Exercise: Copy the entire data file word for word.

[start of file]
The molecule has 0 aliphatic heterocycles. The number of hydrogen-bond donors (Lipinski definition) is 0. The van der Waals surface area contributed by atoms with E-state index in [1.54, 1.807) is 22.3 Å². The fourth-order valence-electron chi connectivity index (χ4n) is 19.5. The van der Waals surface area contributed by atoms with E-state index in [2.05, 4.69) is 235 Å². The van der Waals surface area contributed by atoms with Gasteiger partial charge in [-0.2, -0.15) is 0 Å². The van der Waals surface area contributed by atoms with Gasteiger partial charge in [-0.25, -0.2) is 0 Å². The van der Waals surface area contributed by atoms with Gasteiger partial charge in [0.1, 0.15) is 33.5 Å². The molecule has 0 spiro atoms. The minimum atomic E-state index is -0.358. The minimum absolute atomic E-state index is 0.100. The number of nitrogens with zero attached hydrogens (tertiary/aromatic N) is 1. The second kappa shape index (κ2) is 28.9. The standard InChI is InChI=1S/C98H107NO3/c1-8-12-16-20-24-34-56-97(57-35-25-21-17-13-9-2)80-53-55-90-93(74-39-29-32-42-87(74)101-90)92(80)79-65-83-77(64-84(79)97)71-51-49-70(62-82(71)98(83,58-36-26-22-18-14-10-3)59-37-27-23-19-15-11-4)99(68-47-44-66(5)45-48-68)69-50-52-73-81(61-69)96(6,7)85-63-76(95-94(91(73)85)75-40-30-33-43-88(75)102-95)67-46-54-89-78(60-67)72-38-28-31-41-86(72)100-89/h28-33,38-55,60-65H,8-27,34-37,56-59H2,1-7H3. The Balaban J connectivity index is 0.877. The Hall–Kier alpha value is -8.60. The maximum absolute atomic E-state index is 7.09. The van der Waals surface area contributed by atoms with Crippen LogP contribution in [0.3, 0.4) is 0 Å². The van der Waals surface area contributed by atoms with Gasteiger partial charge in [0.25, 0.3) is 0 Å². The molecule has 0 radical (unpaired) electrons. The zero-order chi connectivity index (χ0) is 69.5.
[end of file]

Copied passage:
The molecule has 0 aliphatic heterocycles. The number of hydrogen-bond donors (Lipinski definition) is 0. The van der Waals surface area contributed by atoms with E-state index in [1.54, 1.807) is 22.3 Å². The fourth-order valence-electron chi connectivity index (χ4n) is 19.5. The van der Waals surface area contributed by atoms with E-state index in [2.05, 4.69) is 235 Å². The van der Waals surface area contributed by atoms with Gasteiger partial charge in [-0.2, -0.15) is 0 Å². The van der Waals surface area contributed by atoms with Gasteiger partial charge in [-0.25, -0.2) is 0 Å². The van der Waals surface area contributed by atoms with Gasteiger partial charge in [0.1, 0.15) is 33.5 Å². The molecule has 0 spiro atoms. The minimum atomic E-state index is -0.358. The minimum absolute atomic E-state index is 0.100. The number of nitrogens with zero attached hydrogens (tertiary/aromatic N) is 1. The second kappa shape index (κ2) is 28.9. The standard InChI is InChI=1S/C98H107NO3/c1-8-12-16-20-24-34-56-97(57-35-25-21-17-13-9-2)80-53-55-90-93(74-39-29-32-42-87(74)101-90)92(80)79-65-83-77(64-84(79)97)71-51-49-70(62-82(71)98(83,58-36-26-22-18-14-10-3)59-37-27-23-19-15-11-4)99(68-47-44-66(5)45-48-68)69-50-52-73-81(61-69)96(6,7)85-63-76(95-94(91(73)85)75-40-30-33-43-88(75)102-95)67-46-54-89-78(60-67)72-38-28-31-41-86(72)100-89/h28-33,38-55,60-65H,8-27,34-37,56-59H2,1-7H3. The Balaban J connectivity index is 0.877. The Hall–Kier alpha value is -8.60. The maximum absolute atomic E-state index is 7.09. The van der Waals surface area contributed by atoms with Crippen LogP contribution in [0.3, 0.4) is 0 Å². The van der Waals surface area contributed by atoms with Gasteiger partial charge in [0.25, 0.3) is 0 Å². The molecule has 0 radical (unpaired) electrons. The zero-order chi connectivity index (χ0) is 69.5.